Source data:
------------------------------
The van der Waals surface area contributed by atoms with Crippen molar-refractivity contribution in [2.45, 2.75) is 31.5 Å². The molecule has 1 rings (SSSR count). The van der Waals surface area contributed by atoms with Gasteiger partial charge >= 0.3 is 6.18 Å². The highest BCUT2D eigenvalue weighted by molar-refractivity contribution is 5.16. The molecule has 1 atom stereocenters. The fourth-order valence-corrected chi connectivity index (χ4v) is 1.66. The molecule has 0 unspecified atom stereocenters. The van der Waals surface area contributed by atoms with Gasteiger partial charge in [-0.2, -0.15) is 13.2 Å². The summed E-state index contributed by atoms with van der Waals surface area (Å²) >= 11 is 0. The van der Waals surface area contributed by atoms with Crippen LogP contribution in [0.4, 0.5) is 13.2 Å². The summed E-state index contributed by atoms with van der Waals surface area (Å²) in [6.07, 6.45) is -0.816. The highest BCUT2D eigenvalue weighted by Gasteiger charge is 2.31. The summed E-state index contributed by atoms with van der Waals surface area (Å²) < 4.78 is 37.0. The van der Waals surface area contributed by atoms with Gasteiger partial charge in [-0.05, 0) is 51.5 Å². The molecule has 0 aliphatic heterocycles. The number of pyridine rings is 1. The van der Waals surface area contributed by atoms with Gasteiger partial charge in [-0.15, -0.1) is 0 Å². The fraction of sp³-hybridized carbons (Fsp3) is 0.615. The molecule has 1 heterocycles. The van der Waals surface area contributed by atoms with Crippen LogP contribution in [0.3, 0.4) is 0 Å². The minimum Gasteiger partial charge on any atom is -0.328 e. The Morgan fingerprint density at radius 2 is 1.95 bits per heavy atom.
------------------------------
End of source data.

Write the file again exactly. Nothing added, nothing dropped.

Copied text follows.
The van der Waals surface area contributed by atoms with Crippen molar-refractivity contribution in [2.45, 2.75) is 31.5 Å². The molecule has 1 rings (SSSR count). The van der Waals surface area contributed by atoms with Gasteiger partial charge >= 0.3 is 6.18 Å². The highest BCUT2D eigenvalue weighted by molar-refractivity contribution is 5.16. The molecule has 1 atom stereocenters. The fourth-order valence-corrected chi connectivity index (χ4v) is 1.66. The molecule has 0 unspecified atom stereocenters. The van der Waals surface area contributed by atoms with Gasteiger partial charge in [-0.2, -0.15) is 13.2 Å². The summed E-state index contributed by atoms with van der Waals surface area (Å²) >= 11 is 0. The van der Waals surface area contributed by atoms with Crippen LogP contribution in [0.4, 0.5) is 13.2 Å². The summed E-state index contributed by atoms with van der Waals surface area (Å²) in [6.07, 6.45) is -0.816. The highest BCUT2D eigenvalue weighted by Gasteiger charge is 2.31. The summed E-state index contributed by atoms with van der Waals surface area (Å²) < 4.78 is 37.0. The van der Waals surface area contributed by atoms with Gasteiger partial charge in [-0.05, 0) is 51.5 Å². The molecule has 0 aliphatic heterocycles. The number of pyridine rings is 1. The van der Waals surface area contributed by atoms with Gasteiger partial charge in [-0.15, -0.1) is 0 Å². The fraction of sp³-hybridized carbons (Fsp3) is 0.615. The molecule has 1 heterocycles. The van der Waals surface area contributed by atoms with Crippen LogP contribution in [0.3, 0.4) is 0 Å². The minimum Gasteiger partial charge on any atom is -0.328 e. The Morgan fingerprint density at radius 2 is 1.95 bits per heavy atom.